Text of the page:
Come race time, DORNA set a new policy in an attempt to reign in confusion in the event of a wet race: we now were required to stage our backup bike with rain tires at designated spots on the grid. This eliminated the confusion caused at German Grand Prix, with part of the field starting from the grid and the rest, starting the race from pit row.   The race went well, Michael got off to a great start and quickly got to work, making his way through the field, making his way to P15 by the time they reached T1. Laverty settled in to P16 at lap 1 and held his position until a mistake in lap 5 forced him to cede 4 spots, sending him back to 19th. Michael managed to fight his way back over the course of the race to finish 17th. Although we didn’t earn points this weekend, we managed the smallest gap from 1st since Argentina, with a 1.10.939, which given that Silverstone Circuit is 3.66 miles long, vs Autódromo Termas de Río Hondo’s 2.986 mile length, arguably, this was our best race of the season. At any rate, Michael, the team and our boss, Paul Bird were all happy for such a good showing at our home race. Being our home race, we had a lot of visitors, which was occasionally irritating, but the festive mood of the fans was contagious. Michele came down for the weekend and stayed with me- having some 1 on 1 time with her when i wasn’t working was a nice break and reminded me a lot of when we were starting out together and i was club racing.

 

Since rumours have been circulating for a while now, i can finally let the cat out of the bag: Paul Bird Motorsports has put their MotoGP spots for sale for the 2015 season, which means Michael and myself and the team are kinda out of work. i won’t name names, but we saw a lot of top riders coming into the PMB Team pit box over the weekend, all asking about next year. Michael is fielding a few offers in BSB, WSBK and possibly MotoGP and has asked me to come along, but after talking together, we both decided against BSB. Michael would rather race in WSBK or MotoGP and for me, living in Luxembourg, working in Great Britain isn’t all that practical. I’m still there for my very good friend Michael, but ultimately, with a 19 race season all over the world and 2 races in the USA, I’d like to stay in MotoGP, so i’ve put my resume together and I’ve started putting out feelers for the 2015 season. I’ll keep you all posted as things develop.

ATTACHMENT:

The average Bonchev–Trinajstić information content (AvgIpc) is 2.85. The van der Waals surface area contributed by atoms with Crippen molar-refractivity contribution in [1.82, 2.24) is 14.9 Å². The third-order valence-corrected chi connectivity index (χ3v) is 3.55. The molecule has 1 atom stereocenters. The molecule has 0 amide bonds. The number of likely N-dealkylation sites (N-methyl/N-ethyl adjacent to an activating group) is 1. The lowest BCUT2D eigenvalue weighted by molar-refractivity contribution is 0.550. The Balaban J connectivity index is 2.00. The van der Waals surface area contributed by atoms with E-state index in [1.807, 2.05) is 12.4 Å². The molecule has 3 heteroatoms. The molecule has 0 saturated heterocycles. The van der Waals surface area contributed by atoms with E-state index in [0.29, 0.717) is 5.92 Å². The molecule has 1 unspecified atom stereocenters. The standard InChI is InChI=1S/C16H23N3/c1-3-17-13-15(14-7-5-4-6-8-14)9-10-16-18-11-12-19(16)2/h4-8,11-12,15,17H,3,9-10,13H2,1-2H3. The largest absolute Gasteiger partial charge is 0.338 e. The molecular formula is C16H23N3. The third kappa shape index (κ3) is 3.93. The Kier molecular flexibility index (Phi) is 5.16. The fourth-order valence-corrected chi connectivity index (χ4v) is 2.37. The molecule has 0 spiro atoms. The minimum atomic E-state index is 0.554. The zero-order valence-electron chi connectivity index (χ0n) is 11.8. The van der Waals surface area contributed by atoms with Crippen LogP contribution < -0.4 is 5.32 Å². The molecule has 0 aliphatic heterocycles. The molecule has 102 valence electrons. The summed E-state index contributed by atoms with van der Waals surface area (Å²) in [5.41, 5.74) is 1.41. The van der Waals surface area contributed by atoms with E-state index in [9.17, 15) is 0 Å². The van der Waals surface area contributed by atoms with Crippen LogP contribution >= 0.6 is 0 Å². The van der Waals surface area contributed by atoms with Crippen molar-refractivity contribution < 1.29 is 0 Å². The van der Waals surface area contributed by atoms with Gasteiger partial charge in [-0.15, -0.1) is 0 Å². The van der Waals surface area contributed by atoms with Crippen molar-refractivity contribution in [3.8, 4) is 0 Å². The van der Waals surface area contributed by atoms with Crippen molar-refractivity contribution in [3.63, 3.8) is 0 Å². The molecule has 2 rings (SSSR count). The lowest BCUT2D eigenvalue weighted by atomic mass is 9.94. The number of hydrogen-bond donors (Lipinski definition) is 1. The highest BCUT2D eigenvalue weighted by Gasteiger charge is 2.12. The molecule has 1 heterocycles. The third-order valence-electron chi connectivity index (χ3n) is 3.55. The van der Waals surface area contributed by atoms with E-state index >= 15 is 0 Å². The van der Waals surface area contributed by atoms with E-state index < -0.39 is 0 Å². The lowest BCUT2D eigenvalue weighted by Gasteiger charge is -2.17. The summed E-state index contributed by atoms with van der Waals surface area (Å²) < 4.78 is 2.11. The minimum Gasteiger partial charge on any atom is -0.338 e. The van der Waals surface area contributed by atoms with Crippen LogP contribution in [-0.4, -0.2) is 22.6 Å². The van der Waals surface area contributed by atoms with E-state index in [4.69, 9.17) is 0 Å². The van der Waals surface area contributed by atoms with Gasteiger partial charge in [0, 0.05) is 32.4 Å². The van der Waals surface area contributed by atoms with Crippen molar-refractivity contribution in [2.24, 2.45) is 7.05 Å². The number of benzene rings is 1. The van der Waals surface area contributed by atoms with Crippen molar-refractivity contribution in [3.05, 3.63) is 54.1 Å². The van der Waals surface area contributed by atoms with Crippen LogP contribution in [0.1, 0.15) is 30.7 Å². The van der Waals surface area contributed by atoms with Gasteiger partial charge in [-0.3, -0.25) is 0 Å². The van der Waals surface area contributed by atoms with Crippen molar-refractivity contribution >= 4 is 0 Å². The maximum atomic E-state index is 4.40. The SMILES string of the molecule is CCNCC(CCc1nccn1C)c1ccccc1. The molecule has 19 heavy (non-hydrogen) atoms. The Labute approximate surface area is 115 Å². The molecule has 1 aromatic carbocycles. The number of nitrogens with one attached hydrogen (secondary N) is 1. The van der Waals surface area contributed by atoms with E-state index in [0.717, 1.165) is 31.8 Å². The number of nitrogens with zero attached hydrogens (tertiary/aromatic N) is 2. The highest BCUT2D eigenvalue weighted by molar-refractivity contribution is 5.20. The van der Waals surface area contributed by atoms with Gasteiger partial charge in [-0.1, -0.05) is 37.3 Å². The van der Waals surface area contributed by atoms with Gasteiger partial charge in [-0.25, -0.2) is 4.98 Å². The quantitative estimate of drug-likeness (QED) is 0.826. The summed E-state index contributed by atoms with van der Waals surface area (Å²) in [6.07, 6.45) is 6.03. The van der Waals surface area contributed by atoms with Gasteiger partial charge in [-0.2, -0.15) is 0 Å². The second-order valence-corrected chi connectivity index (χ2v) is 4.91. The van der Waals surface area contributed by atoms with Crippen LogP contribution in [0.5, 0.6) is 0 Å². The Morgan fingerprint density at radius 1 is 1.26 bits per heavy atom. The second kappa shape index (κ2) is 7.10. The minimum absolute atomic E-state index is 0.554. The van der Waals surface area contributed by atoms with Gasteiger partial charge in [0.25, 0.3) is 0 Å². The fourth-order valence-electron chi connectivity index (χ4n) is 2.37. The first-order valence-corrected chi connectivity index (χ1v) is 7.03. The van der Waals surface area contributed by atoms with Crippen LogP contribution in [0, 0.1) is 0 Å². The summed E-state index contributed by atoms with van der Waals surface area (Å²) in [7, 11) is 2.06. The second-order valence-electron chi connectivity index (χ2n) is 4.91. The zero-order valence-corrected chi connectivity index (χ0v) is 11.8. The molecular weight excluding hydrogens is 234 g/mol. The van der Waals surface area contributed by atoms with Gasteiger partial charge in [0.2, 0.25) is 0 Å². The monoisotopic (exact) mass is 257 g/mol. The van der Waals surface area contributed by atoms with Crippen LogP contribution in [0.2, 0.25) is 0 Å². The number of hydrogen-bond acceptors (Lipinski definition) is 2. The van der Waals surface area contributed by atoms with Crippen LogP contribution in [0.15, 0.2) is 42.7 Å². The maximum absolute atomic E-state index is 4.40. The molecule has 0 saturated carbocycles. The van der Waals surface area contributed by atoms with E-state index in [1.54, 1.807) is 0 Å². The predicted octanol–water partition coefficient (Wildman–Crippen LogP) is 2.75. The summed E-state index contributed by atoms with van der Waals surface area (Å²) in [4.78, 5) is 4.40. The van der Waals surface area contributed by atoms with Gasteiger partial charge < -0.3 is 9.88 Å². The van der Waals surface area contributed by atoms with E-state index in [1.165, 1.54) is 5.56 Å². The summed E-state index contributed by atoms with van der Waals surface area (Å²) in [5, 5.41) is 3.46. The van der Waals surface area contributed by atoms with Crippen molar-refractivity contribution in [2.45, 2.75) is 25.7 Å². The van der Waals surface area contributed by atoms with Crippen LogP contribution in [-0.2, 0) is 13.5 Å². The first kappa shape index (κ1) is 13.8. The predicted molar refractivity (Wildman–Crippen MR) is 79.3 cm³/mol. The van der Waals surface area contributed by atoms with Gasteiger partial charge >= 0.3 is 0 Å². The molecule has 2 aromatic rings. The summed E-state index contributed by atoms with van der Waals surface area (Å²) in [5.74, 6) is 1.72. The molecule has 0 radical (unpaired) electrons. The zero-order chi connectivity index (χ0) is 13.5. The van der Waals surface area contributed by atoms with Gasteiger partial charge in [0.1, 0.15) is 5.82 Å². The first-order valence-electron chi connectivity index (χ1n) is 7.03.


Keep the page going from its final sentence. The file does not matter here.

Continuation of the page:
Czech Grand Prix Race Report For PBM Aprilia & Michael laverty

After Frankfurt, I flew into Prague on Tuesday, en route to the BWIN Czech Grand Prix in Brno and met up with Broc Parkes, where we rented a car and drove to Brno together. We grabbed a bite to eat before we checked into our hotel rooms and it was great to get to know Broc better. Working out of the same pit box , you’d think the whole Rapid Solicitors/Paul Bird Motorsports team would be pretty familiar with each other, but truth be told, we’re all really busy doing our own thing for our respective halves and after the day is done, about all we can do, is go back to our hotel rooms and get some good rack time before we get up at Oh-Dark-Thirty the next day and get back at it all over again. As a result, even though there aren’t any walls, we kinda operate like a team within a team.

Wednesday morning, we began the familiar routine of setting up the pit box and getting ready for the race weekend. After getting the pitbox set up, we got straight to work, stripping and cleaning the bikes and since we seemed to be making great headway, so we called it an early day and went out on the town in Brno for a nice Czech dinner.